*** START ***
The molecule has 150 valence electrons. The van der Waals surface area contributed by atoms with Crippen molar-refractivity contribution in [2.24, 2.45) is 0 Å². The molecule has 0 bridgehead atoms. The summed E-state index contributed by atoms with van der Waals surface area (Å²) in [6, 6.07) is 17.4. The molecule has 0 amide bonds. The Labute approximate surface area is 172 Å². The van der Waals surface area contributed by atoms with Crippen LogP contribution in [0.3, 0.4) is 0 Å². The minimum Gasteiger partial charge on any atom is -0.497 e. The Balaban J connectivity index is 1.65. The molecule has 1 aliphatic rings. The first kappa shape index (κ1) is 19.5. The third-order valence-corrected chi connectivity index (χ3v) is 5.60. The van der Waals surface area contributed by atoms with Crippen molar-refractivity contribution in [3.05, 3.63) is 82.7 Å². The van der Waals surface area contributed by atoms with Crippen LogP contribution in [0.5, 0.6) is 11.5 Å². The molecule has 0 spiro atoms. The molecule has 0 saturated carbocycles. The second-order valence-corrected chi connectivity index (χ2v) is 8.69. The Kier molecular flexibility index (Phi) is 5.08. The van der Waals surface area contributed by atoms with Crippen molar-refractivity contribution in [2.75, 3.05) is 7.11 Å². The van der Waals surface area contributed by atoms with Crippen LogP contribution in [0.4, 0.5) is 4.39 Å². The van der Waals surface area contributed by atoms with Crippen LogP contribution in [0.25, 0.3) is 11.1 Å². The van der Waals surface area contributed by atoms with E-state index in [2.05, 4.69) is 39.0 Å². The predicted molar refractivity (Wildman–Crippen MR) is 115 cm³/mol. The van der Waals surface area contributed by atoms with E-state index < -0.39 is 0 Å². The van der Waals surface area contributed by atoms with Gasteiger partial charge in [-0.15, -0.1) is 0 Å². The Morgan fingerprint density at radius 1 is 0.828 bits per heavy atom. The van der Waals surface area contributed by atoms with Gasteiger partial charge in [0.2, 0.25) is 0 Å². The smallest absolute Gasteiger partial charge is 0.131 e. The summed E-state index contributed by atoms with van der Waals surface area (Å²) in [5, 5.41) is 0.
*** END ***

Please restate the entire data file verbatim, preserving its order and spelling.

The molecule has 150 valence electrons. The van der Waals surface area contributed by atoms with Crippen molar-refractivity contribution in [2.24, 2.45) is 0 Å². The molecule has 0 bridgehead atoms. The summed E-state index contributed by atoms with van der Waals surface area (Å²) in [6, 6.07) is 17.4. The molecule has 0 amide bonds. The Labute approximate surface area is 172 Å². The van der Waals surface area contributed by atoms with Crippen LogP contribution in [0.3, 0.4) is 0 Å². The minimum Gasteiger partial charge on any atom is -0.497 e. The Balaban J connectivity index is 1.65. The molecule has 1 aliphatic rings. The first kappa shape index (κ1) is 19.5. The third-order valence-corrected chi connectivity index (χ3v) is 5.60. The van der Waals surface area contributed by atoms with Crippen molar-refractivity contribution in [3.05, 3.63) is 82.7 Å². The van der Waals surface area contributed by atoms with Crippen LogP contribution in [0.5, 0.6) is 11.5 Å². The molecule has 0 spiro atoms. The molecule has 0 saturated carbocycles. The second-order valence-corrected chi connectivity index (χ2v) is 8.69. The Kier molecular flexibility index (Phi) is 5.08. The van der Waals surface area contributed by atoms with Crippen molar-refractivity contribution in [2.75, 3.05) is 7.11 Å². The van der Waals surface area contributed by atoms with Crippen LogP contribution in [0.4, 0.5) is 4.39 Å². The van der Waals surface area contributed by atoms with Crippen LogP contribution in [0.25, 0.3) is 11.1 Å². The van der Waals surface area contributed by atoms with E-state index in [2.05, 4.69) is 39.0 Å². The predicted molar refractivity (Wildman–Crippen MR) is 115 cm³/mol. The van der Waals surface area contributed by atoms with E-state index < -0.39 is 0 Å². The van der Waals surface area contributed by atoms with Gasteiger partial charge in [-0.15, -0.1) is 0 Å². The Morgan fingerprint density at radius 1 is 0.828 bits per heavy atom. The van der Waals surface area contributed by atoms with Gasteiger partial charge in [0.2, 0.25) is 0 Å². The smallest absolute Gasteiger partial charge is 0.131 e. The summed E-state index contributed by atoms with van der Waals surface area (Å²) in [5, 5.41) is 0.